Fifteen years ago this week, I plunged not only into suicidal despair, as I had in 1997, but also into a vortex of delusion. I have written over the years about the maelstrom I endured and braved in January 1999. I was not unlike a sea captain whose boat had capsized and who had to swim without a raft and without much of a life preserver through the vicious eddies of Hell Gate, the whirlpool at the convergence of New York's East and Harlem rivers.
I may have been swallowed up for a period of time, but I emerged from the experience alive: battered, nearly shattered in a psychic sense, but alive nonetheless.
Since then, I have had a few mishaps but basically I have tamed the severe depression and psychosis that afflicted me. I still take Zoloft and Abilify, and I am likely to do so for the foreseeable future. I am also still in therapy, as I have been on and off for roughly 25 years.
As much as I have been at times critical of the paper of record or the local paper of record here in Los Angeles, I can say that progress has been made in terms of media coverage of mental illness. A few years ago, the New York Times published its "Lives Restored" series on high-functioning men and women living with severe mental disorders. I would like to think that the Gray Lady's decision to do so was due at least partly to all the articles written by people like me, articles that have helped to de-stigmatize mental illness.
I was also pleased that the Los Angeles Times editorial page recently wrote a thoughtful lead editorial on Kelly Thomas, a homeless man with schizophrenia who was beaten to death by police in Orange County, Calif., in 2011. In the wake of the recent verdict, in which the two officers on trial were found not guilty of second-degree murder, involuntary manslaughter and excessive force, the LAT called for "a broad, statewide revamping of training and standards for such situations" where police encounter people with mental illness on the streets. The LAT editorial added that there is a need for "state legislation to force sluggish police departments to catch up."
I agree. In January 1999, when I was terrified that I was going to be assassinated, I stumbled into a local police department seeking help. Sadly, I was offered no counseling or assistance, only a jail cell.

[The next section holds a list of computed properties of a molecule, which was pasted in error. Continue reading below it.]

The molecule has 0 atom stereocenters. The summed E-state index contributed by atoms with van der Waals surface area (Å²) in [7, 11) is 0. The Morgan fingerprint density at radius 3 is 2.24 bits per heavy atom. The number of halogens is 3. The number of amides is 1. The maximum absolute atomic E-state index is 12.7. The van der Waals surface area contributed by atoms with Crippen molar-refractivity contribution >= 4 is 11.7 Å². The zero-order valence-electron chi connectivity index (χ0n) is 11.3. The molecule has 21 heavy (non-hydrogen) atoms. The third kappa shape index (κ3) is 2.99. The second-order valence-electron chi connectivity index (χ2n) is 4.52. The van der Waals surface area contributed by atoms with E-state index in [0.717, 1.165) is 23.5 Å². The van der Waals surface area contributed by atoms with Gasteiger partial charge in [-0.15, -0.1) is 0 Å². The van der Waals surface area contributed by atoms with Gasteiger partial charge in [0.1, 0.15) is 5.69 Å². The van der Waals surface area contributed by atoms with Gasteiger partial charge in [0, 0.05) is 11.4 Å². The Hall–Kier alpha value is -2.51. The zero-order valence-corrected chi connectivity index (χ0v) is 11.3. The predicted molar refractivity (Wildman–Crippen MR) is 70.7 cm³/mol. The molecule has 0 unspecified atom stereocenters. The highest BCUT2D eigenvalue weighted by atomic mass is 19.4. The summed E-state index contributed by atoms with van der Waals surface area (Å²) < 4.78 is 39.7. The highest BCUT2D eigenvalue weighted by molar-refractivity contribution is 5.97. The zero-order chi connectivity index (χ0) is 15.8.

I can only hope that fifteen years later, more and more police officers and other law-enforcement officials will learn from the tragic death of Kelly Thomas and work more in tandem with mental health professionals when dealing with those who are psychotic.
There are signs that this is so. As the LAT editorial pointed out, the LAPD has indeed "deployed" social workers with cops for the past fifteen years. And President Obama has brought a more compassionate and sophisticated tone to discussions of mental health in this country. As he once said, "words matter," and they do.
Unfortunately, studies show that many people in this country still view words like "schizophrenic" and "psychotic" as meaning that the person in question is violent when those terms mean only that the person has lost contact with reality.
And not all law enforcement organizations have implemented the reforms that have been taking place at the LAPD. Consider what happened to Miriam Carey, who was gunned down by the Capitol Police and Secret Service, after leading them on a harrowing chase through the streets of Washington, D.C.
As I wrote several months ago, at the time of her death, why couldn't members of law enforcement have disabled her car, or Tasered her in the leg, and then placed her on an involuntary 72-hour hold?
I was placed on such a hold in January 1999, and while I felt at the time that my rights may have been violated, I did get back on my meds in a safe place. That probably saved my life. The same policy could very well have saved Miriam Carey.
I recognize that it is difficult for law enforcement to deal with people who do not have a good sense of reality. But most of us who have suffered from psychosis are not a threat to others; rather, we are terrified that we are going to be harmed.
It does not help when, following a mass shooting, some TV pundits and anchors continue to ask as a first question: Did the suspect have a history of mental illness?
Why don't they ask at the outset if the suspect had a criminal record? That is a far greater indicator as to whether or not someone may be violent.
Overall, I am heartened by the improvements in recent years that I have seen in public policy and media coverage of mental illness. But there is still a great deal of stigma against the mentally ill.
While the late Kelly Thomas received an outpouring of support from the Orange County community and its district attorney's office, Miriam Carey did not get even that. Instead, politicians on both sides of the aisle applauded the actions of law enforcement who shot and killed a defenseless woman, a Kafkaesque victim, who, as I wrote last year, probably wanted nothing other than to clear her name.